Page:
Alongside capturing this survey material, through observation and particularly listening I heard the stories of the people involved.

I recognised the need to use and value diversity on this project and my desire to use people from the community in the making of the film, I knew that I needed more than just me working on the film to make it as good as possible.  So I asked the FGU community for help – film makers, musicians, artists etc.

Stage 2 analysis

The quality of the survey phase filming itself wasn’t very good because I was trying to multi-task – this was an example where stacking was inappropriate – asking questions and listening was my primary focus, holding the camera at the same time led to a lot of blurred images and poor audio.  However the following key findings came out of the work, which were a surprise to me and helped to inform the design of the storyboard:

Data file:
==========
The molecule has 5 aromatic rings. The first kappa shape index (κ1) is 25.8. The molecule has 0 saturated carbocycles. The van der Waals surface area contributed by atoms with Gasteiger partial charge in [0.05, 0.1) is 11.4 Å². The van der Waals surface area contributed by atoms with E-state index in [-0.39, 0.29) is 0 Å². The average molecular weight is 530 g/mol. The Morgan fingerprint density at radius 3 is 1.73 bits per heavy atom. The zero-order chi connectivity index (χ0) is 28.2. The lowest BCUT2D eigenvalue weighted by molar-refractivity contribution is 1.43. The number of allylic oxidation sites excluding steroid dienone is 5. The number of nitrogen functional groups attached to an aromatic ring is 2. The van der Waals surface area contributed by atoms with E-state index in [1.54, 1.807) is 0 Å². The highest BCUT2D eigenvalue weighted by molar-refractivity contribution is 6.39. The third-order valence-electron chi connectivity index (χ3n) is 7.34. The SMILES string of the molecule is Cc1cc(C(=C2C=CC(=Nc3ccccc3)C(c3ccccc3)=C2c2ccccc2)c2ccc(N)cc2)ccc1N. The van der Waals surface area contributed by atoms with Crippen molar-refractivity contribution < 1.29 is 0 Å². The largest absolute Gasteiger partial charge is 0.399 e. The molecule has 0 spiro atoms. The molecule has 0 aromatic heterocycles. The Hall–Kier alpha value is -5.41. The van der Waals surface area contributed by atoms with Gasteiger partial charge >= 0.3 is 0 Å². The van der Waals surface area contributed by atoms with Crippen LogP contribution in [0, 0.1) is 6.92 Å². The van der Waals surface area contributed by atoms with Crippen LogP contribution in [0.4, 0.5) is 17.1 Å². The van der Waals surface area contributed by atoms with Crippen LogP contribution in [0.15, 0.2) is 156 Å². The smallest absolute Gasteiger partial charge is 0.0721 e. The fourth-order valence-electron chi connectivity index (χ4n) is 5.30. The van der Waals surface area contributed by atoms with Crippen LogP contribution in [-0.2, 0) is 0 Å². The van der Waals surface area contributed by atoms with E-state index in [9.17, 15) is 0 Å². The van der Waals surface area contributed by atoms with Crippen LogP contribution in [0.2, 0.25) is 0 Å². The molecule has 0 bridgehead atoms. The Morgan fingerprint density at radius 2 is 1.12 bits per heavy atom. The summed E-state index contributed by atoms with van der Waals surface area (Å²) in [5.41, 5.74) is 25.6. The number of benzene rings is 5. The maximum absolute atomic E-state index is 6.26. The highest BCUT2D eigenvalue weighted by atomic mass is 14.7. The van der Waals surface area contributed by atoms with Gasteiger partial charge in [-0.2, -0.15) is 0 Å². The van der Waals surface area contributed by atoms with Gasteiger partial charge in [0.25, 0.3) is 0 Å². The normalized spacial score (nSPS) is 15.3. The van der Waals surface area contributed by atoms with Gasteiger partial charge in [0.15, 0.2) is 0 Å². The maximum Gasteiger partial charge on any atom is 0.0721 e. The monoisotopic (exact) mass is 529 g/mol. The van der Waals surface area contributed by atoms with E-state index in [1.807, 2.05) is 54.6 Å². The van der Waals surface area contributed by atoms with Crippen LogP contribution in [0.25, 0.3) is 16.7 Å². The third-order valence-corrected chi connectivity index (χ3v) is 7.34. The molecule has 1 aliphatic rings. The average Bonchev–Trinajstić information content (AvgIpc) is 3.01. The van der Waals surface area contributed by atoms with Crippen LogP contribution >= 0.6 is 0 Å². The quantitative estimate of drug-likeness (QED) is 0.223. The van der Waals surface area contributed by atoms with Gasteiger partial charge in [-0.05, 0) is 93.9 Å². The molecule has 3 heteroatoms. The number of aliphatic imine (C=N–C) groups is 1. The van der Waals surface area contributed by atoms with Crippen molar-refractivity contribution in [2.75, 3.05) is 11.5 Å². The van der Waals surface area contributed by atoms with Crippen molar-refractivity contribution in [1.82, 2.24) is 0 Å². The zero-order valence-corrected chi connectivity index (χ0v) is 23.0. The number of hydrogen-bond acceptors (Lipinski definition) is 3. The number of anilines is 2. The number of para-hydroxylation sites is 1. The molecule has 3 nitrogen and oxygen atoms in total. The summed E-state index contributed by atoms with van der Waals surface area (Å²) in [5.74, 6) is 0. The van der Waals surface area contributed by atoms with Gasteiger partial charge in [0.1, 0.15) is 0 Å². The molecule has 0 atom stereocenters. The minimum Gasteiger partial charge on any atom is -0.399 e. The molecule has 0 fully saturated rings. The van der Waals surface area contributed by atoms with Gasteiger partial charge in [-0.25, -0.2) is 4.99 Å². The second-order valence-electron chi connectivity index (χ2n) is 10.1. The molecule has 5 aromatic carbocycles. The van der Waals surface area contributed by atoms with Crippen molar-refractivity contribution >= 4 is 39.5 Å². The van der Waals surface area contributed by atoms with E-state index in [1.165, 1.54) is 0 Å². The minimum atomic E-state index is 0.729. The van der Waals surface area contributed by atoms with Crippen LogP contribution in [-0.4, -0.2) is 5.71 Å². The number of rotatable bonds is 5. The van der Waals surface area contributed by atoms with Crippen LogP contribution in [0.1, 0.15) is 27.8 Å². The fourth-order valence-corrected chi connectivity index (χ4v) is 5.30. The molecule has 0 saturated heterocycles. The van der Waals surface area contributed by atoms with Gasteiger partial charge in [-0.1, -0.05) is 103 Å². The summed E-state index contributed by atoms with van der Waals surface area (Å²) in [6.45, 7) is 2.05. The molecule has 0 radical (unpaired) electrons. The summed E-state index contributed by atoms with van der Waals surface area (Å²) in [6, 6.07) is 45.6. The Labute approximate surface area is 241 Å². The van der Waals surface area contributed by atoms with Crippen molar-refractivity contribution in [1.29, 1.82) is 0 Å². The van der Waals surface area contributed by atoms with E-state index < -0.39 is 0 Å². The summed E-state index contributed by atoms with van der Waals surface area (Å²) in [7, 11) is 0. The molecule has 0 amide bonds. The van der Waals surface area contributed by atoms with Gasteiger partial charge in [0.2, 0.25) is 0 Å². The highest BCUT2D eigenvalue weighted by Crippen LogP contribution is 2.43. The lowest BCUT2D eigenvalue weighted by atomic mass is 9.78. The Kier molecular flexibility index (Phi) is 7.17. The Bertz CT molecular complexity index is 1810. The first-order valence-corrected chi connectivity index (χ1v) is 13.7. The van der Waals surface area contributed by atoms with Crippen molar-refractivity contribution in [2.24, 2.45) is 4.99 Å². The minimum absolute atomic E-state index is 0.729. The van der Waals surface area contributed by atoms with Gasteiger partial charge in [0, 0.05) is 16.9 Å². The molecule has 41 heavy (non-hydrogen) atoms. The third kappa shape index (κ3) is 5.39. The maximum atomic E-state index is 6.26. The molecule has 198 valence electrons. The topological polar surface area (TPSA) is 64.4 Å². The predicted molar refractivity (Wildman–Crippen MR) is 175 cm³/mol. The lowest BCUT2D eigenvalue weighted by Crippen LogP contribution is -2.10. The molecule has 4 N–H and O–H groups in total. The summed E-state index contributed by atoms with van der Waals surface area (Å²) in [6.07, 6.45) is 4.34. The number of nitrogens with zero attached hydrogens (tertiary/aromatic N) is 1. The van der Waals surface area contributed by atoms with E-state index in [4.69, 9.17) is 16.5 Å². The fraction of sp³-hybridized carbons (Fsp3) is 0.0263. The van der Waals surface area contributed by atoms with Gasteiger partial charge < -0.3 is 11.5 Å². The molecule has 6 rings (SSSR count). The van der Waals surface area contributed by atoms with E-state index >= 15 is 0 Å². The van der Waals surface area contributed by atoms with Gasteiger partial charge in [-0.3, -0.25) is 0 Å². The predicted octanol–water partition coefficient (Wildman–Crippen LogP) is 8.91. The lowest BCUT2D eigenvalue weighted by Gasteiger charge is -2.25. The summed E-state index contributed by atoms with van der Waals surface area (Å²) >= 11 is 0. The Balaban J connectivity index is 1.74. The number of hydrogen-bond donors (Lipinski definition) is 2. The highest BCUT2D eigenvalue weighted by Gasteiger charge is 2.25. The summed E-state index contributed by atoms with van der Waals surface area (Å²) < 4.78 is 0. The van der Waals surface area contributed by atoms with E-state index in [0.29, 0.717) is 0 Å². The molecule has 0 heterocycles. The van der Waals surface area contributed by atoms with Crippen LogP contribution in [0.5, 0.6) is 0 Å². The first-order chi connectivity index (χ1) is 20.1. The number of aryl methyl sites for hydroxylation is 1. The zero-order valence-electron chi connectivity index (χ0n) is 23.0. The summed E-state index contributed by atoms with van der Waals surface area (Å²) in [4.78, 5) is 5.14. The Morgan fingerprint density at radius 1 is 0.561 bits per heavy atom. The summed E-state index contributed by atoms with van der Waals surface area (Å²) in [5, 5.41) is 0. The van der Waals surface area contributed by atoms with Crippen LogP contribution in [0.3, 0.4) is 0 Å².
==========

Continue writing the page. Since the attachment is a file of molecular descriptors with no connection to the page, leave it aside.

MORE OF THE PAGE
• Many people thought organic shmorganic i.e. organic wasn’t a key factor in their decision making – this was contrary to my understanding from the founders
  • Money was a key driver – being cheaper than the supermarket was what brought people in
  • The community aspect, having fun, catching up on gossip, it being much more enjoyable than going to the supermarket were all top reasons why people bought from the veg box.

Whatever you doI love this quote and have had it written in my meditation book for a couple of years, occasionally I meditate on it – although I haven’t recently.  Writing this project up, I suddenly realised how powerful and pertinent it was.  Right during this phase of the project Jerry a very good amateur film maker and his wife Chris a professional photographer who had just recently joined the veg box came forward with an enthusiasm to undertake the technical aspects of the project!  Amazing – film cameras, picture cameras, software and taking a massive burden off me!  On reflection I realise that it was only my commitment to the project that opened the door for them to get involved.  With me leading the project, having done the initial survey work and making the connections, it was easier for them to step in and get involved.

Stage 2 Design